United Technologies (NYSE:UTX) announced Sept. 21 that it’s buying Goodrich (NYSE:GR) for $127.50 per share. The total value of the deal is $18.4 billion, including the assumption of $1.9 billion in debt. Paying a 47% premium to Goodrich’s Sept. 15 closing price, many analysts believe the acquisition is a great deal for both companies. Time will tell if they’re right.
I’m skeptical about large acquisitions because they usually never deliver the anticipated synergies. Shareholders likely won’t be able to judge whether the deal is a success until long after CEO Louis Chenevert has departed with a huge retirement package stuffed in his back pocket as thanks for a job well done. United Technologies shareholders beware — it’s easy to throw around money when it’s not your own. Sell now before things get ugly.
Debt to Capital
United Technologies is paying for Goodrich by issuing approximately 57.1 million new shares of its stock worth $4.1 billion as of the Sept. 28 closing price of $71.85 and $12.4 billion in debt. The deal temporarily dilutes earnings per share by 5% and raises total debt from $11.4 billion to $25.7 billion. Its debt-to-capital ratio moves from 32% prior to the deal to 92% after. At no time in the past 10 years has this risen above 42%.
For UTX to digest Goodrich, it’s suspending its share repurchase program, and making no buybacks in 2012 and half as much in both 2013 and 2014. Since most companies are notoriously poor buyers of their own stock, this is a positive when it comes to cranking up the leverage.
Free Cash Flow
CFO Greg Hayes suggests it will repay the additional debt in five years based on annual cash flow of more than $5 billion. Perhaps, but let’s have a closer look. United Technologies and Goodrich had combined free cash flow in 2010 of $5.3 billion. Together they paid $1.5 billion in dividends. United Technologies increased its dividend in each of the past 10 years and will do it again in 2011, paying $1.87 per share.
In 2012, I’m guessing UTX will pay out $2.06 in total dividends for a total outlay of $2 billion. In the past five years, it has grown free cash flow by an average of 8% a year. Therefore, based on 2012 free cash flow of $5.7 billion, UTX will have $3.7 billion available for debt repayment. In 2013 and 2014, assuming United Technologies sticks to its plan on repurchases, it should have $1 billion less per year available for debt repayment and $2 billion less thereafter.
If United Technologies does everything it historically has done, it will have $15.2 billion available to repay $14.3 billion in debt. That leaves $900 million for acquisitions and capital expenditure increases, which isn’t much. Given the dividend seems sacrosanct, either the share repurchases will be scaled back or UTX won’t meet its five-year goal to repay the debt. Either way, the above scenario assumes everything goes its way the next five years — and we all know that almost never happens.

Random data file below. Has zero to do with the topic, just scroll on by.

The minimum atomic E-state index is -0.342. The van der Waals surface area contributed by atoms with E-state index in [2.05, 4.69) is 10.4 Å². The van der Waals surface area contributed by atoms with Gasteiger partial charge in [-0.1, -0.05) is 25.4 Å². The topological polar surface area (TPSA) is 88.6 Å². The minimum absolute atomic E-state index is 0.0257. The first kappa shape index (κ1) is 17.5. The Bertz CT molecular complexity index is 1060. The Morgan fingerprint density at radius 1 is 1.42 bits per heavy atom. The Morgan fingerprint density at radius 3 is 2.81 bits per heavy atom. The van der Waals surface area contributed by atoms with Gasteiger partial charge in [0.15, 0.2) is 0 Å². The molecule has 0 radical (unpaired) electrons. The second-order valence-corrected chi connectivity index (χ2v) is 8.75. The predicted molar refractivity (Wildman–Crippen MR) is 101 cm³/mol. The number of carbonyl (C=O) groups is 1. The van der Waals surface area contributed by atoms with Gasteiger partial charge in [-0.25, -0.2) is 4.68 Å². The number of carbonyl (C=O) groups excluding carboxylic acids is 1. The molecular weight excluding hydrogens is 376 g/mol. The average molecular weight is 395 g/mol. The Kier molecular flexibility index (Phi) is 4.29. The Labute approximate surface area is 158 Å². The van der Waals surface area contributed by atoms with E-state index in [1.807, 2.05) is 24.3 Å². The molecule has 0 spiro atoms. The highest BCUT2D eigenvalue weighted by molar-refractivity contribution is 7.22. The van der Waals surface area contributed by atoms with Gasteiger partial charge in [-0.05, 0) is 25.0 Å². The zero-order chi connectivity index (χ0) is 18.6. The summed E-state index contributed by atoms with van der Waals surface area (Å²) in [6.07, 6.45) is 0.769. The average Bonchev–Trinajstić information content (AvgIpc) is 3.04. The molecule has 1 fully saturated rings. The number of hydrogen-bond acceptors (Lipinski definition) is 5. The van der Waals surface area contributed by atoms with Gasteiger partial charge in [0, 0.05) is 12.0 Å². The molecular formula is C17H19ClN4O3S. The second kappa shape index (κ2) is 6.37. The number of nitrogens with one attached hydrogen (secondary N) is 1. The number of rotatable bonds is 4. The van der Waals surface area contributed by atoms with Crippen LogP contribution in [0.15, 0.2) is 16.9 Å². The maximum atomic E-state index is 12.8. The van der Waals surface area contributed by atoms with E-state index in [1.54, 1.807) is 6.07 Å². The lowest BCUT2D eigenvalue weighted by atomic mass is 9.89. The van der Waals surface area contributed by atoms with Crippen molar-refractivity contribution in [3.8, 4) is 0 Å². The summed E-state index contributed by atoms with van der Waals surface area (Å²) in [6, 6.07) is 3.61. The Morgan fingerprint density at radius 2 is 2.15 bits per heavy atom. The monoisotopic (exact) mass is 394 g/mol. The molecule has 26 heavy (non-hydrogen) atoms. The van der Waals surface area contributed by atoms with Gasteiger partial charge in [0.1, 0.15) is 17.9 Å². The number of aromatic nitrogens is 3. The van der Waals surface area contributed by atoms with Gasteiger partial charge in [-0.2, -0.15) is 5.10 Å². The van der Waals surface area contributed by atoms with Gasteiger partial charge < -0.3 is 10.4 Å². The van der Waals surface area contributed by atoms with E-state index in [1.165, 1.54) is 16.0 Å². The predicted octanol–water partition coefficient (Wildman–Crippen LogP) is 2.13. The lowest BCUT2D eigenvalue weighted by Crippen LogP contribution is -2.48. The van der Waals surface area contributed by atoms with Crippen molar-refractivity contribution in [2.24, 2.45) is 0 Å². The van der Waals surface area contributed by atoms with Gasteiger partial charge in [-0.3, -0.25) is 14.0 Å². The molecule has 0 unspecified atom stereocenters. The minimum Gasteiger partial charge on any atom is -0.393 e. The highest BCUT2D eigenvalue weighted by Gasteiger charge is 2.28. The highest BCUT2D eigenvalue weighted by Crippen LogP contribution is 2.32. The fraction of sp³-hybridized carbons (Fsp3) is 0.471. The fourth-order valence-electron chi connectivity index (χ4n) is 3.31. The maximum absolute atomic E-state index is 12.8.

You’re about to receive a handsome payday and probably are wondering what to do with the proceeds. Many of you will be tempted to roll the funds into shares of United Technologies. Don’t. They’re going to have their hands full integrating Goodrich, and large acquisitions almost never work out as planned. Instead, I suggest you consider 3M (NYSE:MMM), a large-cap with a great group of businesses.
3M’s stock’s had a tough go of it lately, down 12.8% year to date — its second-worst performance in the past decade. It hit an all-time high of $98.19 in July and since then has lost 25% of its value. Investors seem to be focusing on its lackluster forecast for 2011 earnings and the 7% decline in sales in the second quarter from its display and graphics segment, which makes LCD film for televisions, smartphones and tablets.
3M’s forecast of $6.10 to $6.25 per share includes an increase in pension and postretirement benefit expenses of 22 cents per share. Back this one-time expense out and you get year-on-year growth of 12% to 15%. As for the LCD films, it’s an ongoing inventory problem that 3M continues to work through. With operating margins of 22.8% in the division, it’s just a blip. Investors are overreacting. With a dividend yield of 2.9% as of Sept. 28, it’s higher than United Technologies both in terms of percentage and dollar value. Furthermore, its forward P/E of 12 is historically low, as are all the other usual financial metrics.
3M might not be the steal of the century, but it’s a much better deal than United Technologies, especially after the Goodrich deal goes through.
As of this writing, Will Ashworth did not own any of the aforementioned stocks.